[4:35] Once the import is finished, then we can say then we get our module and will say module.install, return the promise that we get back from install. We'll go ahead and call that callback.

[4:47] That will allow us to do any sort of asynchronous stuff inside of this install function. We could call an API and get some additional data. We could do all kinds of things on this initial install of our DevTools, allowing us to have a ton of power when it comes to installing and using application DevTools.

[5:05] From here, we can make a UI to control the feature toggle so we can make a function DevTools. This could return hello from the DevTools just to get us going. Let's go ahead, and import React from React and import React DOM from React DOM. Then we'll say ReactDOM.render DevTools, and we'll render it to our DevTools root.

[5:32] Let's make that DevTools root, which is a document create element div. We'll say document.body.appendChild DevTools root, and then we render to that root. If we save that, come over here and scroll down, and we get hello from DevTools. Great.

[5:50] We could position that anywhere on the page, have something pop up and give us some sort of UI to control the feature toggles or what backend we're hitting, or give us information on the latest build. All sorts of things are possible once you have this React component that's being rendered to that DevTools root, which we've appended to the document body.

[6:09] Another thing to consider here is maybe I want to have the tacos feature toggle enabled all the time, but other developers don't want to have it enabled. What we're going to make is a devtools.local.js file here. That's where we're going to do this feature toggle stuff. Let me just snatch that, come back up here, we'll put that in there.

[6:29] In here, I'm going to import devtools.local, we'll save that, and we get that enabled, which is just fine. We're still importing this directly. We want to conditionally import this. We need to take into consideration the fact that we're going to git ignore this file. In fact, I already have that set up right here,

[6:51] Because it's going to be git ignored, it could possibly be that a developer hasn't created one of these files before, especially when they're initially creating the project. This import is going to fail for them. It would be nice if we just conditionally import this.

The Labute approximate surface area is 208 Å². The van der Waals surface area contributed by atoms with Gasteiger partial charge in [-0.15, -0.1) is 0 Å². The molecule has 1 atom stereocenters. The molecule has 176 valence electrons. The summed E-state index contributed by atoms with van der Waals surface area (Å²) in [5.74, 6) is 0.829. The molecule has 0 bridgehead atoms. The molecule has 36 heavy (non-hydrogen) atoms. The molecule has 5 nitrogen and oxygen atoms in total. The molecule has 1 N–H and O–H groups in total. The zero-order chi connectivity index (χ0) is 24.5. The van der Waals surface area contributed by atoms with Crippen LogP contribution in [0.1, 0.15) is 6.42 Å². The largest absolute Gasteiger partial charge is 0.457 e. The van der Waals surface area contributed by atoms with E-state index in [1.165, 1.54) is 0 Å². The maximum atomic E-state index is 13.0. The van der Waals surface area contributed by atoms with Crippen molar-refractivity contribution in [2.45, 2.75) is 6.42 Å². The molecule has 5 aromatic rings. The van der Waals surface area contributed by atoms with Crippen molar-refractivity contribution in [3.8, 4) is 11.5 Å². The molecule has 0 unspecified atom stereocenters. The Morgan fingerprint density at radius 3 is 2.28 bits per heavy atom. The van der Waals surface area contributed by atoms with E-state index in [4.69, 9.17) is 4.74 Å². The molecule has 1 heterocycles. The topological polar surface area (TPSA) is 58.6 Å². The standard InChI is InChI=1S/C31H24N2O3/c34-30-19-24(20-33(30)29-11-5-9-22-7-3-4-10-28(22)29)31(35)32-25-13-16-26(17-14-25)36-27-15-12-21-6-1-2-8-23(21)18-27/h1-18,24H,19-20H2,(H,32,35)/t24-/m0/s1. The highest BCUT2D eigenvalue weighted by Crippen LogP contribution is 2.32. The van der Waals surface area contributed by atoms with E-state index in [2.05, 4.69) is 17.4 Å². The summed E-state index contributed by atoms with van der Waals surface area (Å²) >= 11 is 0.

[7:06] There's no conditional import, but because we're using webpack, we can use the require context API where we're going to specify every file from this directory down. We don't want to look at subdirectories. It's just everything in this directory.

[7:21] Then we'll provide a regex for DevTools, and then we'll escape a dot and local escape a dot and JS. That is going to get us a required DevTools local. This is a special function. We'll see we got a local path where it require devtools local.keys. That gives us back an array, we'll just grab the first element of that array. That's just a path to the local file if it exist. We can say if local, then we'll require DevTools with that local path.

[7:56] Now we're conditionally loading that file. Here we have the taco because it's in our local. If I were to rename this to example, it's no longer going to be in these keys because it no longer matches this regex that we provided. We're going to get the React JS logo instead.

[8:12] Hopefully, you see that this gives you a ton of power. Let's just go ahead and take a look at the things that we changed. We no longer need this DevTools files, we can get rid of that. We have our index JS, this is all that we changed.

[8:23] We added a load DevTools that accepts a callback, and we put our rendering inside of that callback. That allows us to load the DevTools if they need to be loaded and make sure that they're loaded before we render anything in the app.

[8:36] Here in our DevTools file, we have this load, and we load it if the processing env node_env is development. We could also load it if there's a query string that says DevTools is true or if there is something in local storage that says we want to enable DevTools.

[8:50] In here, we import the DevTools dynamically so that it's not included in the bundle for the build. If we were to enable the ability to have DevTools working in production, the users wouldn't actually suffer from having those DevTools available to the developers who want to be able to use it to triage issues in production.

[9:10] We import the DevTools, and then we call the install function. Whether or not that is successful, we're going to call the callback so that we get our app rendered.

[9:18] Here in our DevTools, we are going to have this install, which basically creates a couple React components that renders that to the page so that we can control things like feature toggles or display build information. Whatever it is that you need for your particular app.

[9:33] We also added this ability to have a DevTools local, so that you can have scripts for your local development without impacting the rest of the team because we named this with a .local.js and then .local.js is ignored because of this rule in our git ignore file.